Kids and parents filled Holy Trinity Church on Sunday for a special family concert from the virtuoso musicians of Ensemble Reza.
The string ensemble, clearly passionate about sharing their love of music, created a lively and fun atmosphere, inviting children to sing, clap and dance along to an entertaining selection of pieces.
It was an informal show, providing the perfect introduction to a range of classical works in a relaxed and child-friendly environment.
These pieces included the first movement of Eine Kleine Nachtmusik, Spring from Vivaldi’s Four Seasons and the Trepak from Tchaikovsky’s Nutcracker Suite. It wasn’t all classical, though. Film pieces, such as ‘Zorba The Greek’ by Theodorakis, kept the programme diverse and the energy levels high. Pianist Caroline Tyler also performed The Haunted House by Steven Isserlis, which included its amusing spoken word accompaniment.
The whole thing was held together well by the likeable Pavlos Carvalho, who talked to the youngsters in an enthusiastic and friendly way. He introduced each piece and explored the effects of each instrument, while guiding the audience through the techniques that featured in the music. Pavlos talked about sound effects, explained about the purpose of an ostinato and demonstrated what a canon is by getting the whole audience to sing parts of Frère Jacques and layer them over each other. This satisfying singing exercise led into a version of Pachelbel’s Canon in D, which was beautifully performed by the ensemble.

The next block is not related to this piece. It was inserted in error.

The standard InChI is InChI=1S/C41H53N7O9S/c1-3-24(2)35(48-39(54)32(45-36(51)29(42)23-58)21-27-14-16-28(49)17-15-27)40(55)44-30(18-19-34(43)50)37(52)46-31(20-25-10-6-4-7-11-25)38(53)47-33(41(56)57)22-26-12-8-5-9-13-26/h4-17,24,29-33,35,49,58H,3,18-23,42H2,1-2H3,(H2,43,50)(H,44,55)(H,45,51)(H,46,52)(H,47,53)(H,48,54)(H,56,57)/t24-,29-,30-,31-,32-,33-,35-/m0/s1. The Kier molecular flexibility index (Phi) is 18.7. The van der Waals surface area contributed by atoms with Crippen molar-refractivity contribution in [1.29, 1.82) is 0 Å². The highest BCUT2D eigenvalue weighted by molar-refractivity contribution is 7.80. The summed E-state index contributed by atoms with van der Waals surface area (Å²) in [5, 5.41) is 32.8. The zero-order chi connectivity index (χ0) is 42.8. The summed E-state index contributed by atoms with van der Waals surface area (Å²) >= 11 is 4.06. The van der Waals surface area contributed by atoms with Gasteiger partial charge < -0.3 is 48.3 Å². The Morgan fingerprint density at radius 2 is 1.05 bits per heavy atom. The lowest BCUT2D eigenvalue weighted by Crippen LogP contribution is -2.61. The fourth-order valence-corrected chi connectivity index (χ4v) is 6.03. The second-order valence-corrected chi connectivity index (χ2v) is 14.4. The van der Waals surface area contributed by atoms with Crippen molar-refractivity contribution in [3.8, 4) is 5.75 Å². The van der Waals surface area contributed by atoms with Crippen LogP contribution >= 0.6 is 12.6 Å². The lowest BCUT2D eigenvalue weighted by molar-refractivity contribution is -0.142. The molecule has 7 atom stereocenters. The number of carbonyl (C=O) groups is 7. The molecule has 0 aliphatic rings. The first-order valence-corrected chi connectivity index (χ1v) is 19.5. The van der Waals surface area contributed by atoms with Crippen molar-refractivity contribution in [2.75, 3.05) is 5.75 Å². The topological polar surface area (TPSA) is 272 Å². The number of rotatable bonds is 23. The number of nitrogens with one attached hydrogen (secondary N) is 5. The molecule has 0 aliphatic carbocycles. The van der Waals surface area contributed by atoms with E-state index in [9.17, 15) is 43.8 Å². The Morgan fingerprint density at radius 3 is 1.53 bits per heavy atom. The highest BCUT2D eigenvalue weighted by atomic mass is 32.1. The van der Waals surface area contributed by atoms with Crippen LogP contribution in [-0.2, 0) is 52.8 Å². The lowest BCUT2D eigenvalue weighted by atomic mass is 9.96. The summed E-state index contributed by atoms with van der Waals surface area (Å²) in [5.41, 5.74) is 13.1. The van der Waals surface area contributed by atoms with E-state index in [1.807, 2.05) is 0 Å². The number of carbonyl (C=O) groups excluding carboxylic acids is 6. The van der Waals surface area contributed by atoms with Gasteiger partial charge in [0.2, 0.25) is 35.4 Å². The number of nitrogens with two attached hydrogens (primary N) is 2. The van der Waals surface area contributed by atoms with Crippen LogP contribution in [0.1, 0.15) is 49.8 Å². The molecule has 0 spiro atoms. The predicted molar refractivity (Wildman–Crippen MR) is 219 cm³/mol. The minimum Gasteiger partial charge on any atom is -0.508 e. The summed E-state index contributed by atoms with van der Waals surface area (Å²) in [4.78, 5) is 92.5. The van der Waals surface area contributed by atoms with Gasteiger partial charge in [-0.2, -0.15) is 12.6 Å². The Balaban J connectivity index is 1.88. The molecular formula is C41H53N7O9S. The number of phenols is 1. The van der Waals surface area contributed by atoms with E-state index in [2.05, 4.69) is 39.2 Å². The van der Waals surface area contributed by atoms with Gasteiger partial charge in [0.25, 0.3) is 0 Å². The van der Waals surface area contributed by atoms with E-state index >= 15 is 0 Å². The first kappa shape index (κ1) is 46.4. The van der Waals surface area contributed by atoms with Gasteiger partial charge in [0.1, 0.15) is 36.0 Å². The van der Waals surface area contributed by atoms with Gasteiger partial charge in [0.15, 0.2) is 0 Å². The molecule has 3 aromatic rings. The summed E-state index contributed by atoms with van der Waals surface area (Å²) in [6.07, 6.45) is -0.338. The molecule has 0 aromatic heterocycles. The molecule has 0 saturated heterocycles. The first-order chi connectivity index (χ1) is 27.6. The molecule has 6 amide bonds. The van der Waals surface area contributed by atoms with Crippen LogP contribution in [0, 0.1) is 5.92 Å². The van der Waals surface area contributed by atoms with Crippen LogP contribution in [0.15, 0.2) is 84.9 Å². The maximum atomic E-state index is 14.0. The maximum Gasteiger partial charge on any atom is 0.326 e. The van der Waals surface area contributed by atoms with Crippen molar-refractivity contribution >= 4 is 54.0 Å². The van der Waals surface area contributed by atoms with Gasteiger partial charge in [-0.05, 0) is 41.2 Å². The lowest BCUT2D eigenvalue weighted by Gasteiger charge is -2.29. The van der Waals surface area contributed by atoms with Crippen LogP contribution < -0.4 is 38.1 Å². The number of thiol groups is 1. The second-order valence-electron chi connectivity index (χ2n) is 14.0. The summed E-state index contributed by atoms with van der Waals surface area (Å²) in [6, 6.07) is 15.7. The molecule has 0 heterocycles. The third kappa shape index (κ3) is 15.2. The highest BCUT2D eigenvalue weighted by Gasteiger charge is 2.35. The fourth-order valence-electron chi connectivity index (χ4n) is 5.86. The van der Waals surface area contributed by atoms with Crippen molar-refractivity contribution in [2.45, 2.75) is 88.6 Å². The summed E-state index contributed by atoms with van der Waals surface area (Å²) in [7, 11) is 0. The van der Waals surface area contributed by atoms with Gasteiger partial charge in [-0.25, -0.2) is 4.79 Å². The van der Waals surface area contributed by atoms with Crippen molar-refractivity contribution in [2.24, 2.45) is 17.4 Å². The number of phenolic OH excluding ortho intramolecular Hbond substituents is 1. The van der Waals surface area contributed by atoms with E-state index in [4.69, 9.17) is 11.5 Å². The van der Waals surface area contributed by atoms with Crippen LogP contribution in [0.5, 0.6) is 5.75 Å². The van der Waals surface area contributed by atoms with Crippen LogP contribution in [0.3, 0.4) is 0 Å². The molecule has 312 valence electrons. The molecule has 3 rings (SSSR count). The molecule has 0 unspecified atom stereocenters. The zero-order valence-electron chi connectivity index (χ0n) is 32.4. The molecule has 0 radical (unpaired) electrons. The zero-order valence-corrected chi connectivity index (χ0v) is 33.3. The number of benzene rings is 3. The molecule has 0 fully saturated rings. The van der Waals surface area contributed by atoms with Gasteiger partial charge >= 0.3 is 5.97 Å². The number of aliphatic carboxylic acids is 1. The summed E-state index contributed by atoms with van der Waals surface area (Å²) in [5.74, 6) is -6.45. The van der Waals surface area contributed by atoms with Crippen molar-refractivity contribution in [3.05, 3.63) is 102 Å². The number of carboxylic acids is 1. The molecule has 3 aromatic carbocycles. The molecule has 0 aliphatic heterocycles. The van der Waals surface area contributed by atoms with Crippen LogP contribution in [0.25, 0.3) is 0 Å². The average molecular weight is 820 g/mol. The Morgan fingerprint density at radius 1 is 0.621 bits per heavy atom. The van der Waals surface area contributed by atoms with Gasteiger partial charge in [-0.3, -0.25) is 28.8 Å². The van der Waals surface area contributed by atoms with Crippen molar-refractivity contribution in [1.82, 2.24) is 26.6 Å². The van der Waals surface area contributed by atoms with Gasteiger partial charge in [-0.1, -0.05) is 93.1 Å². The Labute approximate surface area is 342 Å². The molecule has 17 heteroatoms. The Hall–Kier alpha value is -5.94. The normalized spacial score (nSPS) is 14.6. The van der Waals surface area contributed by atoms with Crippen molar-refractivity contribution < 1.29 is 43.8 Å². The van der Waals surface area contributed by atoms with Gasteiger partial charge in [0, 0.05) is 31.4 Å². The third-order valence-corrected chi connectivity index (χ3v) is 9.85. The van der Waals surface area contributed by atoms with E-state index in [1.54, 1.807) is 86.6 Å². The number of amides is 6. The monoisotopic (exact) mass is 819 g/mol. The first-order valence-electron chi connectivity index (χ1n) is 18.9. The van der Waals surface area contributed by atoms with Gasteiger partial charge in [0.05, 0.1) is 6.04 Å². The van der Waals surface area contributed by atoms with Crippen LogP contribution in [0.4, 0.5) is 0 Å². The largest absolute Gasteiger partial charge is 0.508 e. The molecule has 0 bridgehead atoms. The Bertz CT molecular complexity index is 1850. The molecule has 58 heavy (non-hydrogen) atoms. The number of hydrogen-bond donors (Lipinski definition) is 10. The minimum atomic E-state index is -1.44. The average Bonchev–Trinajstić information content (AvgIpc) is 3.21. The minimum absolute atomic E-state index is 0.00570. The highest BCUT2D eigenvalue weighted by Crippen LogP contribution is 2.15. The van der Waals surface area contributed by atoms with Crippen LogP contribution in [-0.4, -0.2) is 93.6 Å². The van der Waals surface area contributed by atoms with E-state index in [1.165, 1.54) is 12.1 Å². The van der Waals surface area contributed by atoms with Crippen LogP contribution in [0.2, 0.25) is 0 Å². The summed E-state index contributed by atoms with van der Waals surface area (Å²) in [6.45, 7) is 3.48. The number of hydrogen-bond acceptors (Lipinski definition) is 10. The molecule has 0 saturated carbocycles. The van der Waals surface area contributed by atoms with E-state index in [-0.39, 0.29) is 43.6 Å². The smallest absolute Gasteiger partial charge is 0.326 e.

Arguably, the show’s most memorable moment arrived when Pavlos invited several kids to conduct the ensemble, letting the youngsters experiment with making the music louder, softer, faster and slower. It was very funny to watch the little composers suddenly realise how much power they had been given over the music.
Hopefully, this concert succeeded in encouraging youngsters to pick up an instrument. After all, as Ensemble Reza made clear, there’s a huge world of music waiting to be explored.
So, it’s a good idea to start early.
By Lawrence Smith